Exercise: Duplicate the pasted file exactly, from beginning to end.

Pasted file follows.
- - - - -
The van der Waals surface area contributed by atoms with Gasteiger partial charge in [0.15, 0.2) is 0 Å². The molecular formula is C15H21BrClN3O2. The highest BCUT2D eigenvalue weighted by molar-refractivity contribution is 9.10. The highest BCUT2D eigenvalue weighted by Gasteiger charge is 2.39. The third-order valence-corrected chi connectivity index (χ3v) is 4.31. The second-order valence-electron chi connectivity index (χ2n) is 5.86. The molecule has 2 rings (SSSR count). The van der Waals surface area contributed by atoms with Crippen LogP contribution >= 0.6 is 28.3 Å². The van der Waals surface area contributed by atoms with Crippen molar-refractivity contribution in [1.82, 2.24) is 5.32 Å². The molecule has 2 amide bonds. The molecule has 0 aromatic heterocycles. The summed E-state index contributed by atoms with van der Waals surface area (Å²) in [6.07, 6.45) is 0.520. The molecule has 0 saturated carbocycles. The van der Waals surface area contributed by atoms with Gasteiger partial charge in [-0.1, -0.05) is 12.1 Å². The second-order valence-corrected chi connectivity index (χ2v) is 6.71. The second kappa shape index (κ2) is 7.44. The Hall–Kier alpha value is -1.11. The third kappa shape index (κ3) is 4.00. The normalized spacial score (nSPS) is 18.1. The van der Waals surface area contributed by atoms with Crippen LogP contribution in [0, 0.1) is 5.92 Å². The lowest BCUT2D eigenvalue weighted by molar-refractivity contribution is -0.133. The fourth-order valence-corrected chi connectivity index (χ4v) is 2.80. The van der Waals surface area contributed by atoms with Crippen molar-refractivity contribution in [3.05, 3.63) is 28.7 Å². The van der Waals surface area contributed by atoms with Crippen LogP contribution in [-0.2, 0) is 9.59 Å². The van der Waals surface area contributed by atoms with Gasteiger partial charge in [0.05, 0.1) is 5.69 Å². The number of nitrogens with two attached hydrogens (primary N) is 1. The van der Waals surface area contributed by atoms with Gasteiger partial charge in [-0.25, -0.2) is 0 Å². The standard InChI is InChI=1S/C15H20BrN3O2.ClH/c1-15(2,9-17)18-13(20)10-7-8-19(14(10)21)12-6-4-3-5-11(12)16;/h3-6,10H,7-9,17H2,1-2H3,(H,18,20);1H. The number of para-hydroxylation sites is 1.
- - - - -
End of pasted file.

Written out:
The van der Waals surface area contributed by atoms with Gasteiger partial charge in [0.15, 0.2) is 0 Å². The molecular formula is C15H21BrClN3O2. The highest BCUT2D eigenvalue weighted by molar-refractivity contribution is 9.10. The highest BCUT2D eigenvalue weighted by Gasteiger charge is 2.39. The third-order valence-corrected chi connectivity index (χ3v) is 4.31. The second-order valence-electron chi connectivity index (χ2n) is 5.86. The molecule has 2 rings (SSSR count). The van der Waals surface area contributed by atoms with Crippen LogP contribution >= 0.6 is 28.3 Å². The van der Waals surface area contributed by atoms with Crippen molar-refractivity contribution in [1.82, 2.24) is 5.32 Å². The molecule has 2 amide bonds. The molecule has 0 aromatic heterocycles. The summed E-state index contributed by atoms with van der Waals surface area (Å²) in [6.07, 6.45) is 0.520. The molecule has 0 saturated carbocycles. The van der Waals surface area contributed by atoms with Gasteiger partial charge in [-0.1, -0.05) is 12.1 Å². The second-order valence-corrected chi connectivity index (χ2v) is 6.71. The second kappa shape index (κ2) is 7.44. The Hall–Kier alpha value is -1.11. The third kappa shape index (κ3) is 4.00. The normalized spacial score (nSPS) is 18.1. The van der Waals surface area contributed by atoms with Crippen LogP contribution in [0, 0.1) is 5.92 Å². The lowest BCUT2D eigenvalue weighted by molar-refractivity contribution is -0.133. The fourth-order valence-corrected chi connectivity index (χ4v) is 2.80. The van der Waals surface area contributed by atoms with Crippen molar-refractivity contribution in [3.05, 3.63) is 28.7 Å². The van der Waals surface area contributed by atoms with Crippen LogP contribution in [-0.2, 0) is 9.59 Å². The van der Waals surface area contributed by atoms with Gasteiger partial charge in [0.05, 0.1) is 5.69 Å². The number of nitrogens with two attached hydrogens (primary N) is 1. The van der Waals surface area contributed by atoms with Gasteiger partial charge in [-0.25, -0.2) is 0 Å². The standard InChI is InChI=1S/C15H20BrN3O2.ClH/c1-15(2,9-17)18-13(20)10-7-8-19(14(10)21)12-6-4-3-5-11(12)16;/h3-6,10H,7-9,17H2,1-2H3,(H,18,20);1H. The number of para-hydroxylation sites is 1.